Black Children in Hollywood Cinema - Debbie Olson
From Jeffrey Sudduth on March 7th, 2018
This lecture examines the relationship between how African American children are depicted in popular media and how black children in the United States are often considered prone to violence and criminality. It discusses the notion of the child, its universal construction, and the erasure of the black child from Hollywood cinema. Discussions about children of color among scholars often take place within contexts such as crime, drugs, urbanization, poverty, or lack of education that tend to reinforce historical stereotypes about African Americans. This study addresses the significance of the image of the black child to the current cultural construction of childhood. How does the image of the black child affirm or subvert popular notions of childhood in contemporary American society? Do prevalent black “gangsta” images help inform cultural perceptions of black children? Does the historical image of the African child inform those of the African American child?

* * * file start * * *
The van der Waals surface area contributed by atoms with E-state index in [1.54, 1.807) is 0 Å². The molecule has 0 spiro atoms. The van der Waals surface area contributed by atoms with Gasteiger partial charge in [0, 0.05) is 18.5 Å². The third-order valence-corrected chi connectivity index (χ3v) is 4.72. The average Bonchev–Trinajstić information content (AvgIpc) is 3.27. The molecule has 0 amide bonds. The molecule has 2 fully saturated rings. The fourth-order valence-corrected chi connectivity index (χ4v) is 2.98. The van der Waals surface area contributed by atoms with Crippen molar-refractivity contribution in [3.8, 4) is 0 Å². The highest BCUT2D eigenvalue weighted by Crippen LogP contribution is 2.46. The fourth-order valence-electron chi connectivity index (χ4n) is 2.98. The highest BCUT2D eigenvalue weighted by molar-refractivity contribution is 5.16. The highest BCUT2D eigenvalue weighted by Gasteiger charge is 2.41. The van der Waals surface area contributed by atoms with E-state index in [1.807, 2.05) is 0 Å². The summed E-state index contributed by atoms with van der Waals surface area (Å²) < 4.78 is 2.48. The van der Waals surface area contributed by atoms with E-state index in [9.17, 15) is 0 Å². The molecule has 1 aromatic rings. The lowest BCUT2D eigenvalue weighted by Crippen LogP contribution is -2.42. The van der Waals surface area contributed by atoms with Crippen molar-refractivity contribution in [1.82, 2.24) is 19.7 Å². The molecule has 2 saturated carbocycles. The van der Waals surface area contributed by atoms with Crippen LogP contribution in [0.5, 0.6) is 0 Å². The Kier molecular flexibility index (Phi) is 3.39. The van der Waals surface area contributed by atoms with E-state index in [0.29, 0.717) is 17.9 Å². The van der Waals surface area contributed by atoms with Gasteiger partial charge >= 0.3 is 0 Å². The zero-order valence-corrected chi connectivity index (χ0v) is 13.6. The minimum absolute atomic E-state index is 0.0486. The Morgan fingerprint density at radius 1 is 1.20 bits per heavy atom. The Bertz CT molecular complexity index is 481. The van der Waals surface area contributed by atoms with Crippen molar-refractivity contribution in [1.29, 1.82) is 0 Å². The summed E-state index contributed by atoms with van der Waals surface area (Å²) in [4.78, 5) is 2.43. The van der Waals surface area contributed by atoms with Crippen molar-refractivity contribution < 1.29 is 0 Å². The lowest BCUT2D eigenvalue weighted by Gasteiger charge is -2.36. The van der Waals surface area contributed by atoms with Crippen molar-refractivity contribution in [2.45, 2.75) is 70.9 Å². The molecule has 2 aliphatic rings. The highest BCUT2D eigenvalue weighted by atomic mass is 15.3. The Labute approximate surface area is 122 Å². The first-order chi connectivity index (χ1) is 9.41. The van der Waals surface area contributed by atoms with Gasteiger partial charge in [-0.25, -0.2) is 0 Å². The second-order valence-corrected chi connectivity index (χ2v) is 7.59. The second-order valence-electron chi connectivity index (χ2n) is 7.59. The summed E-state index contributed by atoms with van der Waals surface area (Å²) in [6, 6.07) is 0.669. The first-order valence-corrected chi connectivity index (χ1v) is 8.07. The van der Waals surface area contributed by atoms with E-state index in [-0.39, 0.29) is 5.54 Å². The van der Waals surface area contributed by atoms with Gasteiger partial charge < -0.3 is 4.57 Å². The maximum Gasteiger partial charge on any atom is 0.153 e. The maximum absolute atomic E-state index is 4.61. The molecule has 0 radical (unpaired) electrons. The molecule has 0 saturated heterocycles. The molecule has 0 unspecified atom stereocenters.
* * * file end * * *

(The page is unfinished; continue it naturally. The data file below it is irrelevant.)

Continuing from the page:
Debbie Olson, PhD, is assistant professor of English at Missouri Valley College. Her research interests include images of African/African American children in films and television, critical race theory, cultural studies, and children in New Hollywood film. Her books include: (with Andrew Scahill) Lost and Othered Children in Contemporary Cinema (Lexington 2012) and (with Vibiana Bowman Cvetkovic) Portrayals of Children in Popular Culture: Fleeting Images (Lexington 2013), The Child in the Films of Alfred Hitchcock (Palgrave 2014), The Child in Post-Apocalyptic Cinema (Lexington 2015). Her first monograph, The Black Child in Hollywood Cinema: Cast in Shadow (forthcoming Palgrave 2017) examines the black child in popular Hollywood cinema.